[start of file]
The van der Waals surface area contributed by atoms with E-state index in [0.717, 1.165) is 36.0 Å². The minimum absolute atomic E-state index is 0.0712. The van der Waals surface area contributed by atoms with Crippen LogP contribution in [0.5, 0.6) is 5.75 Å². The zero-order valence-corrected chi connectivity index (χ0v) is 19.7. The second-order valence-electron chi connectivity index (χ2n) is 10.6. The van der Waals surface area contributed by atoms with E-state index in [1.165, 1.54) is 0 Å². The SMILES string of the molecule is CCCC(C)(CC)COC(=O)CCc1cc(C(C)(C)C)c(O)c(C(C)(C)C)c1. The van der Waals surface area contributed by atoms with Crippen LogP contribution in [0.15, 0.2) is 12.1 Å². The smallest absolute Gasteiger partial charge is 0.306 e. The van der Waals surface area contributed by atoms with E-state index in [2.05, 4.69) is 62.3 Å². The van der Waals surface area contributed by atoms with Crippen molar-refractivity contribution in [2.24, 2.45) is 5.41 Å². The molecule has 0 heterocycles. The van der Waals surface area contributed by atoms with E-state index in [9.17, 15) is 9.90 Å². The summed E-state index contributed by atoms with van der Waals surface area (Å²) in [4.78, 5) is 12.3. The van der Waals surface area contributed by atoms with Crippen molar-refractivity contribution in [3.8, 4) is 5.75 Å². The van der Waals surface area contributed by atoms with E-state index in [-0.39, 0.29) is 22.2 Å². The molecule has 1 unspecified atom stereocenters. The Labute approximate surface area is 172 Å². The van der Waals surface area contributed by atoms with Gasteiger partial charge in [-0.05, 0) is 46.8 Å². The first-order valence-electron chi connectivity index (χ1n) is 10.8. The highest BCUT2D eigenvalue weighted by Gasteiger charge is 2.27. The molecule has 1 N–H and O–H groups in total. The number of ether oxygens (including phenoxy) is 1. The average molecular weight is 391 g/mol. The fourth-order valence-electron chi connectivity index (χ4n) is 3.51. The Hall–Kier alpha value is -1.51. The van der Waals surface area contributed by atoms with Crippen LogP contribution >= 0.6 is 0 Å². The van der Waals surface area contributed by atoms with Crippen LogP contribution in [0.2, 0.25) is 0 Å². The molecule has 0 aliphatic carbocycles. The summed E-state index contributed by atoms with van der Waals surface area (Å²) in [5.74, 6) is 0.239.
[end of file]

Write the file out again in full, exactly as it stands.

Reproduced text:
The van der Waals surface area contributed by atoms with E-state index in [0.717, 1.165) is 36.0 Å². The minimum absolute atomic E-state index is 0.0712. The van der Waals surface area contributed by atoms with Crippen LogP contribution in [0.5, 0.6) is 5.75 Å². The zero-order valence-corrected chi connectivity index (χ0v) is 19.7. The second-order valence-electron chi connectivity index (χ2n) is 10.6. The van der Waals surface area contributed by atoms with E-state index in [1.165, 1.54) is 0 Å². The SMILES string of the molecule is CCCC(C)(CC)COC(=O)CCc1cc(C(C)(C)C)c(O)c(C(C)(C)C)c1. The van der Waals surface area contributed by atoms with Crippen LogP contribution in [0.15, 0.2) is 12.1 Å². The smallest absolute Gasteiger partial charge is 0.306 e. The van der Waals surface area contributed by atoms with E-state index in [2.05, 4.69) is 62.3 Å². The van der Waals surface area contributed by atoms with Crippen molar-refractivity contribution in [2.24, 2.45) is 5.41 Å². The molecule has 0 heterocycles. The van der Waals surface area contributed by atoms with E-state index in [9.17, 15) is 9.90 Å². The summed E-state index contributed by atoms with van der Waals surface area (Å²) in [4.78, 5) is 12.3. The van der Waals surface area contributed by atoms with Crippen molar-refractivity contribution in [3.8, 4) is 5.75 Å². The van der Waals surface area contributed by atoms with E-state index in [-0.39, 0.29) is 22.2 Å². The molecule has 1 unspecified atom stereocenters. The Labute approximate surface area is 172 Å². The van der Waals surface area contributed by atoms with Gasteiger partial charge in [-0.05, 0) is 46.8 Å². The first-order valence-electron chi connectivity index (χ1n) is 10.8. The highest BCUT2D eigenvalue weighted by Gasteiger charge is 2.27. The molecule has 1 N–H and O–H groups in total. The number of ether oxygens (including phenoxy) is 1. The average molecular weight is 391 g/mol. The fourth-order valence-electron chi connectivity index (χ4n) is 3.51. The Hall–Kier alpha value is -1.51. The van der Waals surface area contributed by atoms with Crippen LogP contribution >= 0.6 is 0 Å². The van der Waals surface area contributed by atoms with Crippen LogP contribution in [0.2, 0.25) is 0 Å². The molecule has 0 aliphatic carbocycles. The summed E-state index contributed by atoms with van der Waals surface area (Å²) in [5.74, 6) is 0.239.